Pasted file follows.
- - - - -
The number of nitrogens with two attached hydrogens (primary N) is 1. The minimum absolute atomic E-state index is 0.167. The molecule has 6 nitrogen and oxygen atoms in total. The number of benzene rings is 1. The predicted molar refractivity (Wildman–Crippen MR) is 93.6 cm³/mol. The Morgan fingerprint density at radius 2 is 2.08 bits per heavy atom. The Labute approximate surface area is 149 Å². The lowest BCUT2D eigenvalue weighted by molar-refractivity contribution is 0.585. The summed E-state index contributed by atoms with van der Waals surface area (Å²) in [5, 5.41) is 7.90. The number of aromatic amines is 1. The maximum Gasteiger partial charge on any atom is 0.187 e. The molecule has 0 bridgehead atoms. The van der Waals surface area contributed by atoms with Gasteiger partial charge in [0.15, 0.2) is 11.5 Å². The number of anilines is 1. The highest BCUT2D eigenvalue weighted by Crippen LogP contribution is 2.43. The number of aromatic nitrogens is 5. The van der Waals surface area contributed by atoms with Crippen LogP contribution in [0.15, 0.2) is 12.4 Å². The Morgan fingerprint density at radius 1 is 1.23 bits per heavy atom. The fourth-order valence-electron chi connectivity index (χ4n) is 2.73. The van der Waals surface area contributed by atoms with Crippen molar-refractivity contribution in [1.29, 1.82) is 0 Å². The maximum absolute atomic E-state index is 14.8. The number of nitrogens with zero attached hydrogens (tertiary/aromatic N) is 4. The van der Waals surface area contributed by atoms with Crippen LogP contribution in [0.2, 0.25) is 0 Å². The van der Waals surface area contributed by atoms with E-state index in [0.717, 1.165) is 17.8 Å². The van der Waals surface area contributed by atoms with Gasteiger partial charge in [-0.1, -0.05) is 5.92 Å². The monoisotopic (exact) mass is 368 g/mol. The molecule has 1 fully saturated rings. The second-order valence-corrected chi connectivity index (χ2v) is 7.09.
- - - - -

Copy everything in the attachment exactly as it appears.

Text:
The number of nitrogens with two attached hydrogens (primary N) is 1. The minimum absolute atomic E-state index is 0.167. The molecule has 6 nitrogen and oxygen atoms in total. The number of benzene rings is 1. The predicted molar refractivity (Wildman–Crippen MR) is 93.6 cm³/mol. The Morgan fingerprint density at radius 2 is 2.08 bits per heavy atom. The Labute approximate surface area is 149 Å². The lowest BCUT2D eigenvalue weighted by molar-refractivity contribution is 0.585. The summed E-state index contributed by atoms with van der Waals surface area (Å²) in [5, 5.41) is 7.90. The number of aromatic amines is 1. The maximum Gasteiger partial charge on any atom is 0.187 e. The molecule has 0 bridgehead atoms. The van der Waals surface area contributed by atoms with Gasteiger partial charge in [0.15, 0.2) is 11.5 Å². The number of anilines is 1. The highest BCUT2D eigenvalue weighted by Crippen LogP contribution is 2.43. The number of aromatic nitrogens is 5. The van der Waals surface area contributed by atoms with Crippen LogP contribution in [0.15, 0.2) is 12.4 Å². The Morgan fingerprint density at radius 1 is 1.23 bits per heavy atom. The fourth-order valence-electron chi connectivity index (χ4n) is 2.73. The van der Waals surface area contributed by atoms with Crippen molar-refractivity contribution in [1.29, 1.82) is 0 Å². The maximum absolute atomic E-state index is 14.8. The number of nitrogens with zero attached hydrogens (tertiary/aromatic N) is 4. The van der Waals surface area contributed by atoms with Crippen LogP contribution in [0.2, 0.25) is 0 Å². The van der Waals surface area contributed by atoms with E-state index in [0.717, 1.165) is 17.8 Å². The van der Waals surface area contributed by atoms with Gasteiger partial charge in [-0.1, -0.05) is 5.92 Å². The monoisotopic (exact) mass is 368 g/mol. The molecule has 1 fully saturated rings. The second-order valence-corrected chi connectivity index (χ2v) is 7.09.